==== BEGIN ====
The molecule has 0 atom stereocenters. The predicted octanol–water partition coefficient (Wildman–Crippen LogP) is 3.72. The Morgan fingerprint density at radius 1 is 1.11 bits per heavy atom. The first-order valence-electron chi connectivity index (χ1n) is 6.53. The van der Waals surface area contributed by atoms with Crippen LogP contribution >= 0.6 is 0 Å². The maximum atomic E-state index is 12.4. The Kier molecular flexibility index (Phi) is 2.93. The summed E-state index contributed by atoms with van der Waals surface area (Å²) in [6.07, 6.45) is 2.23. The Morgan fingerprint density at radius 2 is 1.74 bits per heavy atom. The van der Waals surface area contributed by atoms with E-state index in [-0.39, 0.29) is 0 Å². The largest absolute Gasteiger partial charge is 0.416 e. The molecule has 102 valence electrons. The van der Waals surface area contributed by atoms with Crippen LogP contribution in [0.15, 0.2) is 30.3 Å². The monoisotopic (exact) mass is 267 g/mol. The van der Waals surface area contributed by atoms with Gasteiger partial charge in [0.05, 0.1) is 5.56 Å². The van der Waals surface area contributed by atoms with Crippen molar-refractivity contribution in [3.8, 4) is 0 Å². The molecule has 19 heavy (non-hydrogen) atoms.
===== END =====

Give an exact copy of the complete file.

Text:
The molecule has 0 atom stereocenters. The predicted octanol–water partition coefficient (Wildman–Crippen LogP) is 3.72. The Morgan fingerprint density at radius 1 is 1.11 bits per heavy atom. The first-order valence-electron chi connectivity index (χ1n) is 6.53. The van der Waals surface area contributed by atoms with Crippen LogP contribution >= 0.6 is 0 Å². The maximum atomic E-state index is 12.4. The Kier molecular flexibility index (Phi) is 2.93. The summed E-state index contributed by atoms with van der Waals surface area (Å²) in [6.07, 6.45) is 2.23. The Morgan fingerprint density at radius 2 is 1.74 bits per heavy atom. The van der Waals surface area contributed by atoms with E-state index in [-0.39, 0.29) is 0 Å². The largest absolute Gasteiger partial charge is 0.416 e. The molecule has 102 valence electrons. The van der Waals surface area contributed by atoms with Crippen LogP contribution in [0.15, 0.2) is 30.3 Å². The monoisotopic (exact) mass is 267 g/mol. The van der Waals surface area contributed by atoms with Gasteiger partial charge in [0.05, 0.1) is 5.56 Å². The van der Waals surface area contributed by atoms with Crippen molar-refractivity contribution in [3.8, 4) is 0 Å². The molecule has 19 heavy (non-hydrogen) atoms.